By: Nila Bala
The use of facial recognition in classrooms to monitor students’ performance is already happening in China and soon may be coming to the West. Surveilling students in their classrooms presents a number of potential harms: (1) it implicates their privacy, (2) it could have profound effects on their development and stigmatizes youth who develop differently, and (3) it might amplify current inequities in our school system. Additionally, there are societal harms from this practice to our democratic society. To the extent that educators wish to employ this technology, our current legal regime is inadequate to mitigate the harms. While some changes could be made to better protect privacy and equity, ultimately, lawmakers and schools should consider banning facial recognition within classrooms.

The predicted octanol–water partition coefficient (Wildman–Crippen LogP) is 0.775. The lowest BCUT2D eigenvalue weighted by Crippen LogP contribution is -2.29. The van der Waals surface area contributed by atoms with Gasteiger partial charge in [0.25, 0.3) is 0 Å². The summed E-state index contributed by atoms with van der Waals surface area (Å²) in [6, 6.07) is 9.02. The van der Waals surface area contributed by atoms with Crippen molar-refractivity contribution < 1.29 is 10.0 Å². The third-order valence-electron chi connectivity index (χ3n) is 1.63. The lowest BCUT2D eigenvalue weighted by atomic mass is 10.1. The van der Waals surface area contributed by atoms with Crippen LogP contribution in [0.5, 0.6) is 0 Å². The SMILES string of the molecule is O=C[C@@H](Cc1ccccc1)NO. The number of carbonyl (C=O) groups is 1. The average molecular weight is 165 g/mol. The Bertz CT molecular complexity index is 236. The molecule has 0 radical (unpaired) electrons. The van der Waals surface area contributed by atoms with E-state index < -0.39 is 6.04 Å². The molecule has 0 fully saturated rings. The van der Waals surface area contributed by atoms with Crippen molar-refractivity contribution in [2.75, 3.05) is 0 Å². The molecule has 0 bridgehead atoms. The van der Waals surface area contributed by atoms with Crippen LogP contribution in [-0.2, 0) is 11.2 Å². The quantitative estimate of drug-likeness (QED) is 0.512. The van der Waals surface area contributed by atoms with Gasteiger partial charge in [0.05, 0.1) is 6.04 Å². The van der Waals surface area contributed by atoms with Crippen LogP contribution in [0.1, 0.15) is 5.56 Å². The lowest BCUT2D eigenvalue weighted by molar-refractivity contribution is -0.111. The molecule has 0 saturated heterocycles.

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Cite: 18 Duke L. & Tech. Rev. 249